“My fans, first and foremost, are the reason I continue to release music. My fans are the driving force behind me knowing my music makes a difference to them, and can make a difference to whomever does listen and whomever else becomes a fan of mine,” says Shepherd. “They have motivated me when I couldn’t motivate myself, and that has kept me going.”
Fueled by motivation from her fans, Shepherd released her most recent single, “This Heart Won’t Break” in May of 2019. It serves as the lead single from an album that is set to be released in the summer.
“I chose ‘This Heart Won’t Break’ as the lead single because well, it won’t. My heart felt broken in the last few years of my life to a fault. I don’t mind admitting the down side to where emotions in life can take us,” says Shepherd. “My fans have stayed with me, watched, and they’ve noticed where I’ve been, because I am personal with them to a degree that I feel helps them know none of us are alone. I feel like this song speaks true volumes for myself or anyone who has felt heartbroken and then healed. I healed to find I was stronger than my heart ever being broken, and that feels inspirationally empowering to me as I hope it will also to the listener.”
Shepherd says that her new album is something unique to her, both lyrically and musically.
“This album is different kind of special. The music is coming from a place I’ve never been before,” says Shepherd. “It’s coming from areas of my life through experiences that I have placed on paper with words and sang and recorded acoustically that now will be on an album that is adding to the chapters of my music.”
Shepherd hopes that listeners hear that same emotion and power after listening to the album all the way through.
“I hope people take away to remain solid, look to God, not to lose hope, and to continue moving forward,” says Shepherd. “I hope it’s as relatable as ever, and brings comfort somehow to my fans, and most importantly, I hope it’s the album they want to hear. I hope it is satisfactory to them in holding upside my other releases.”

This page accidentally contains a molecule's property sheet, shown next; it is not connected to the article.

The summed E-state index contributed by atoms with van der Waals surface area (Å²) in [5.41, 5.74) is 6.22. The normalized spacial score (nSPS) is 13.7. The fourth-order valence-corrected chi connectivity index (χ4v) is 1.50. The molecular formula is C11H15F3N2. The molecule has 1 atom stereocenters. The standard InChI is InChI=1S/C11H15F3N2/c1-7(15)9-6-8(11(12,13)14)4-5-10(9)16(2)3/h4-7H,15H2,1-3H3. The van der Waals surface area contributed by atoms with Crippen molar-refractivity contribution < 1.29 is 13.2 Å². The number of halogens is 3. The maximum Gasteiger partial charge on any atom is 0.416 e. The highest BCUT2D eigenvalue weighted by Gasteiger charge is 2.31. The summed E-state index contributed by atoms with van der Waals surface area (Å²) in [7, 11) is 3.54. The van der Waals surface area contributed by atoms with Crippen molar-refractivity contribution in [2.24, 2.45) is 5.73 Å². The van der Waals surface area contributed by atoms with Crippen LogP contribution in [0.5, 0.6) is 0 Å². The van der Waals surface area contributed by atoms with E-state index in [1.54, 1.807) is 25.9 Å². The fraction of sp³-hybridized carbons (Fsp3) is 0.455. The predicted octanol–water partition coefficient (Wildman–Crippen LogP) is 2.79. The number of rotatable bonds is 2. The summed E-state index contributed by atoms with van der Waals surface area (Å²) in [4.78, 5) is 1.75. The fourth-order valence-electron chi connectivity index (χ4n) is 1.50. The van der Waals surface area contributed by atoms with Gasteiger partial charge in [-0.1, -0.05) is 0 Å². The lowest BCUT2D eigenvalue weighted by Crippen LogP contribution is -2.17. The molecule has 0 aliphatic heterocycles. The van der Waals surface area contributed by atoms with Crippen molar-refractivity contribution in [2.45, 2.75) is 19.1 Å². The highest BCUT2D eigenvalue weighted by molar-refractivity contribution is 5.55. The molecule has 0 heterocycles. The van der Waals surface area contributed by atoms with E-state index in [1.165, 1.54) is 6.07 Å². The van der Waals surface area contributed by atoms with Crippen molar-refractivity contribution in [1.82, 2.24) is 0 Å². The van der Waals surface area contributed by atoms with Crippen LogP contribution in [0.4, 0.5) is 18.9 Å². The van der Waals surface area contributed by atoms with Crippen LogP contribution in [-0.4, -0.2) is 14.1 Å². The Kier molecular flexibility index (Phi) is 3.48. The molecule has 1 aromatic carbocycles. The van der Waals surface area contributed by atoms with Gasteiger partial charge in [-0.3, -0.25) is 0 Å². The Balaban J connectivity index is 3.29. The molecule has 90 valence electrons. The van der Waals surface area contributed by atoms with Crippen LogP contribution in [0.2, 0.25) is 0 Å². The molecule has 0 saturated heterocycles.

With the release of her new album, twelve years after “Takin’ Off This Pain” was released as a single, Shepherd says she has gained a new level of confidence in herself.
“I feel like where I’ve grown the most and the biggest thing I’ve learned is to not give up,” says Shepherd. “Not giving up means I’ve learned that being responsible, disciplined, and making effort doesn’t consist of blaming myself, beating myself up, or belittling myself from the inside. I’ve learned it’s okay to want and need to be loved. It’s okay to feel like giving up, but to not let myself through prayer and holding tight to the blessings God gives.”
Shepherd plans to spend this newest chapter of her career doing what she loves: making music and growing as an artist.
“I plan for the rest of 2019 to do what I love to do: to make music, sing music, and write music that expresses; to make music that translates to my fans and those who have yet to hear my music,” says Shepherd. “I plan to keep my eyes wide open for all opportunities that come about; from television opportunities to book writing to further promoting my brand ‘#AshtonShepherdCountry.’ My goal is always to further my knowledge, and to continue to grow in all categories possible.”
*Images courtesy of Ashton Shepherd Facebook Page*